Matthew Stoker Horton[2]Stephen married Emma (nee Cousins and previously Cook)) and lived in Eugene Villa, Saville Street. Their daughter, Lily (1872-1947), married Francis Gales Giles Horton ((1869-1937) who was the son of Rev. Matthew Stoker Horton the Minister of the newly built Congregational Church in Station Street.

879 Congregational Ch 1878

 Matthew Stoker Horton 

 

 

 

Frances Horton was a great pal of George Arthur Polley, making two epic trips together in 1893 and 1895 from Walton across the English Channel to France, in Arthur’s 19 foot sailing boat “Volata”. But that’s another story for another time.

To complete this story and make the connection with USA, one of William and Sarah’s daughters Elvina Mary Carter (1849-1927) married George James Polley (1846-1910), they had eleven children one of whom was the aforementioned George Arthur Polley (1871-1959), the coxswain of the True to the Core Lifeboat. (Below)

1511 True to the Core 16-12-1905

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Miss Tordoff

I recently received the following reminiscence from John Hall which got me searching for a photo of Miss Tordoff. A fruitless search unfortunately.

I remember her from my days at Walton Primary School where she would occasionally take a class for country dancing. My father also would talk of her in hushed tones – a scary lady for all the right reasons, as you will see from John’s words below.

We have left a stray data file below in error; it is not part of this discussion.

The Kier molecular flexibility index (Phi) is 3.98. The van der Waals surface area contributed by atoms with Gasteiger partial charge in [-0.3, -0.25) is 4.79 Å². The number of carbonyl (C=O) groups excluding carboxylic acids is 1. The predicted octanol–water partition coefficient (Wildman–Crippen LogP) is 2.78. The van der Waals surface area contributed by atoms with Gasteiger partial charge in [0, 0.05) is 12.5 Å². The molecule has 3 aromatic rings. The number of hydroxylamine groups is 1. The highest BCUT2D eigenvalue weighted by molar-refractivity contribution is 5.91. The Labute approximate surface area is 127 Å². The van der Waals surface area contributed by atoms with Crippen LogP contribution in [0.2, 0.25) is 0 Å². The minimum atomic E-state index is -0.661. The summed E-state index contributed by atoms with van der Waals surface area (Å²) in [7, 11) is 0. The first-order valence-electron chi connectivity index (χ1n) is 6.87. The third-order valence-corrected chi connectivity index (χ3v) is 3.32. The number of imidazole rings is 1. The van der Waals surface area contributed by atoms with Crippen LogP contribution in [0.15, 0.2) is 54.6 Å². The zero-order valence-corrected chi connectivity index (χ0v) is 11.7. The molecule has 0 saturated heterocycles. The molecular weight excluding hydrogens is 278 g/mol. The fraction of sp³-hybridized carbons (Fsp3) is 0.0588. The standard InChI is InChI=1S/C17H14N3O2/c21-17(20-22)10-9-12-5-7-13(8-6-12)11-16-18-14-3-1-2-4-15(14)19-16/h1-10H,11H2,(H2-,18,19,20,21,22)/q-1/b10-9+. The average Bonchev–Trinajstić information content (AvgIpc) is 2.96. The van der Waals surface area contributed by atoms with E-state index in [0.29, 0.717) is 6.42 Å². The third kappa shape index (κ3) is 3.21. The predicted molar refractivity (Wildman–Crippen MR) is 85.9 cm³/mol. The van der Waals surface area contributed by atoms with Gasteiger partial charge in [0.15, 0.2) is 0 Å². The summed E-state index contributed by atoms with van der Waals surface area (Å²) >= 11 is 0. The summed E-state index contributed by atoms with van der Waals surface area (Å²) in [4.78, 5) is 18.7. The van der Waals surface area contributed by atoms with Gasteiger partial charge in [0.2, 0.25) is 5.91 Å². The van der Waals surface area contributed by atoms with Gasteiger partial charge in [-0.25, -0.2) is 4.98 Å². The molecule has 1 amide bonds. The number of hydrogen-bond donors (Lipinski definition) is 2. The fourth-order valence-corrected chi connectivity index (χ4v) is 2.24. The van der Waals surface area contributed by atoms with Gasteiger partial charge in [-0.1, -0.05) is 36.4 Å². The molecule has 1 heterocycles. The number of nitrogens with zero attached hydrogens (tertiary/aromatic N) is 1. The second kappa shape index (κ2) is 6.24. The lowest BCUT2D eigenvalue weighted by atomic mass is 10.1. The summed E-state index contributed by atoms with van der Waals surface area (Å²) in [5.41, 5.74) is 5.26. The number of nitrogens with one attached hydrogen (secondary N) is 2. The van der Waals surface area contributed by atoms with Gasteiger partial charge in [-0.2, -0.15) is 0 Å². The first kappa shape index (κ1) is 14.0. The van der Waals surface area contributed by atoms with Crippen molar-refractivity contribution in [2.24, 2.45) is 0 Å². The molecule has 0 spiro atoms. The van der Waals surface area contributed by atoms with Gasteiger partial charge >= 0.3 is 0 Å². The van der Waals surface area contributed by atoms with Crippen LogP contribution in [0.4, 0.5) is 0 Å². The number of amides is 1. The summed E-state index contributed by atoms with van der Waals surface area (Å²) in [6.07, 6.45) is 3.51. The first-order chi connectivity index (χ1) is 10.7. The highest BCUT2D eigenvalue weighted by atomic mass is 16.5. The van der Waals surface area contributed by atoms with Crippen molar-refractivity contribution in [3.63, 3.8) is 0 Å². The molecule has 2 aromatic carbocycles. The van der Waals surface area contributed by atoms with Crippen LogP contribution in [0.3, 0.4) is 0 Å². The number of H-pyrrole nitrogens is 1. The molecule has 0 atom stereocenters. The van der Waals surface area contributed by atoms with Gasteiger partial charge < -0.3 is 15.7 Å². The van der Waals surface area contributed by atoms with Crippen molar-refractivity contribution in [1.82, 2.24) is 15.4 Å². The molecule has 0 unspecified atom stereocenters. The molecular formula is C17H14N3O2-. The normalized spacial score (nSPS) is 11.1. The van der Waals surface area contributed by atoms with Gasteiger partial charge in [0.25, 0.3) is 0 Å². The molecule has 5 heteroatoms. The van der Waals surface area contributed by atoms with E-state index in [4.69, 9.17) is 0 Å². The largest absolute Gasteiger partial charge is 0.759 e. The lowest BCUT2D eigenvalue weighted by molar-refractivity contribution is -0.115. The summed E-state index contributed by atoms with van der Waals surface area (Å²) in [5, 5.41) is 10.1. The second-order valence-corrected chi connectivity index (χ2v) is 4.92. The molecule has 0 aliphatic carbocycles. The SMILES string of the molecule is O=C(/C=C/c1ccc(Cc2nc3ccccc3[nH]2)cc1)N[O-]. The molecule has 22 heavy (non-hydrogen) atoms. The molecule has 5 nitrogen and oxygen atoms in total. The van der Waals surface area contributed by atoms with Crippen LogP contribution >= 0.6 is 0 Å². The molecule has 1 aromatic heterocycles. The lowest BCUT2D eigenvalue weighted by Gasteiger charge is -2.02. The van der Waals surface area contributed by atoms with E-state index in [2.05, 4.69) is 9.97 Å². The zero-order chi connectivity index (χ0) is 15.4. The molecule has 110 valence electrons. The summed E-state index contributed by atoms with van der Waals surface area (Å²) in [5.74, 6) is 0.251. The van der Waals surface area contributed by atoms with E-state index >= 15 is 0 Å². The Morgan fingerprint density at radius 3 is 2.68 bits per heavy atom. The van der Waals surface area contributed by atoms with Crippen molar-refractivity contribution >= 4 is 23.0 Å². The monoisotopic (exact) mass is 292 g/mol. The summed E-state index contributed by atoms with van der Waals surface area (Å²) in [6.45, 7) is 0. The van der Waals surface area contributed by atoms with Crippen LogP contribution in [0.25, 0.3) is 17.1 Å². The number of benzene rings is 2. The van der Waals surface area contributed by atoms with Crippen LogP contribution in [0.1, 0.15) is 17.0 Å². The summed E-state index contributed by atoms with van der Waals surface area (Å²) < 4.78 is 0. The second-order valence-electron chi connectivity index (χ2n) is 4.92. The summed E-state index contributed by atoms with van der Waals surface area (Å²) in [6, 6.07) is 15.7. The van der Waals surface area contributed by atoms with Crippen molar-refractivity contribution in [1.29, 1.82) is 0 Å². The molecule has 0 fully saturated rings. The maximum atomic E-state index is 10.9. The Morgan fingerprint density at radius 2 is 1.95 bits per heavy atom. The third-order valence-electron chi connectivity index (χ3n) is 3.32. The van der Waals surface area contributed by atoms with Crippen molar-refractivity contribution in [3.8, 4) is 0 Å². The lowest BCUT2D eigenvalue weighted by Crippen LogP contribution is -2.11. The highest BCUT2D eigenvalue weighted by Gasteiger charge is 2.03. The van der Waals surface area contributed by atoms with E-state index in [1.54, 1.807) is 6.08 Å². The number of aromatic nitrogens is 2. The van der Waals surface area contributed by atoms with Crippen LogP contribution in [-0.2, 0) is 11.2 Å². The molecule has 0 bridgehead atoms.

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Yes Miss

‘Old Tordy’ or more correctly Miss Tordoff, she of the excessively rouged cheeks and plimsoll shod feet.

Quite short and somewhat plump, with round wire rimmed glasses that sought to descend down a slightly moist nose.

An institution whose origin seemed lost in antiquity and of whom myths abounded.

English and Country Dancing, hence the plimsolls, were her subjects and as I had no love or talent for either not my favourite teacher.

She was by some distance the longest serving turnkey at Frinton and Walton Secondary Modern School and was purported to have taught three generations of some local families.

A claim borne out by a famous story, where whilst reprimanding one poor unfortunate she retorted. “You’re hopeless, just like your father, and come to think about it, his father before him.”

‘Tordy’ possessed Teacher Radar, that mystical gift that permitted 360-degree vision without the slightest rotation of the head.

She taught using a combination of induced fear and repetition and one dreaded her un-solicited attention.

“Hall what is an adverb?” “Don’t know miss.”

“Why don’t you know Hall?” “Don’t know miss.”

Perhaps this will help you remember. You will write out one hundred times, an Adverb qualifies the Verb.

“Yes Miss”

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Do you remember her? Do you have a photograph of her?

I believe she lived at 4, The Parade and her initials were E. M., but I do not know her Christian names.  Can you help fill the missing gaps?